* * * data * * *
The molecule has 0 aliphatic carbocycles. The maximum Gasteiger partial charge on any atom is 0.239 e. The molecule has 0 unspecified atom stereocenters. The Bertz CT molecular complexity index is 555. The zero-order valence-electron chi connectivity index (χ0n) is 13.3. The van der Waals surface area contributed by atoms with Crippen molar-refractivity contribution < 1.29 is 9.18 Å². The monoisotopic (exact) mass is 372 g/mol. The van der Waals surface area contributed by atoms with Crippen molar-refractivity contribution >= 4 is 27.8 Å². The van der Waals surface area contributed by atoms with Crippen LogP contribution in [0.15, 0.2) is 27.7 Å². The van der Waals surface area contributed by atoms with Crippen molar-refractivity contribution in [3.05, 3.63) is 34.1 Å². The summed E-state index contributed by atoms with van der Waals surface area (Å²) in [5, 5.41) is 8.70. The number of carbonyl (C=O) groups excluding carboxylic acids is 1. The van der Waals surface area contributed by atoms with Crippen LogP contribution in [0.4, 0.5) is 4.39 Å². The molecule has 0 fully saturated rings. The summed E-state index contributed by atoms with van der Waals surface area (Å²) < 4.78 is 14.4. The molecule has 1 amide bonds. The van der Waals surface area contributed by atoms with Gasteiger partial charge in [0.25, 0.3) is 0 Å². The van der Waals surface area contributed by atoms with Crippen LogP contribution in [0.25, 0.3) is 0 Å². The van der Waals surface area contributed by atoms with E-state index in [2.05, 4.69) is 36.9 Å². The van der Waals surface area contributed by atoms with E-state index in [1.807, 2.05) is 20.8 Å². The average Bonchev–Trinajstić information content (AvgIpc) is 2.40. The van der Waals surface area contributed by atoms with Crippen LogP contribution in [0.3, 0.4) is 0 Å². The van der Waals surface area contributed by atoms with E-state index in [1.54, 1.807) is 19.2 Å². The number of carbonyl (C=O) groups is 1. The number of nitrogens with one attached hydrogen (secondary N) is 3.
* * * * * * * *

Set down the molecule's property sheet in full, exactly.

The molecule has 0 aliphatic carbocycles. The maximum Gasteiger partial charge on any atom is 0.239 e. The molecule has 0 unspecified atom stereocenters. The Bertz CT molecular complexity index is 555. The zero-order valence-electron chi connectivity index (χ0n) is 13.3. The van der Waals surface area contributed by atoms with Crippen molar-refractivity contribution < 1.29 is 9.18 Å². The monoisotopic (exact) mass is 372 g/mol. The van der Waals surface area contributed by atoms with Crippen molar-refractivity contribution >= 4 is 27.8 Å². The van der Waals surface area contributed by atoms with Crippen LogP contribution in [0.15, 0.2) is 27.7 Å². The van der Waals surface area contributed by atoms with Crippen molar-refractivity contribution in [3.05, 3.63) is 34.1 Å². The summed E-state index contributed by atoms with van der Waals surface area (Å²) in [5, 5.41) is 8.70. The number of carbonyl (C=O) groups excluding carboxylic acids is 1. The van der Waals surface area contributed by atoms with Crippen LogP contribution in [0.4, 0.5) is 4.39 Å². The molecule has 0 fully saturated rings. The summed E-state index contributed by atoms with van der Waals surface area (Å²) < 4.78 is 14.4. The molecule has 1 amide bonds. The van der Waals surface area contributed by atoms with Gasteiger partial charge in [0.25, 0.3) is 0 Å². The van der Waals surface area contributed by atoms with Crippen LogP contribution in [0.25, 0.3) is 0 Å². The van der Waals surface area contributed by atoms with E-state index in [2.05, 4.69) is 36.9 Å². The van der Waals surface area contributed by atoms with E-state index in [1.807, 2.05) is 20.8 Å². The average Bonchev–Trinajstić information content (AvgIpc) is 2.40. The van der Waals surface area contributed by atoms with Crippen LogP contribution in [0.3, 0.4) is 0 Å². The van der Waals surface area contributed by atoms with E-state index in [1.54, 1.807) is 19.2 Å². The number of carbonyl (C=O) groups is 1. The number of nitrogens with one attached hydrogen (secondary N) is 3.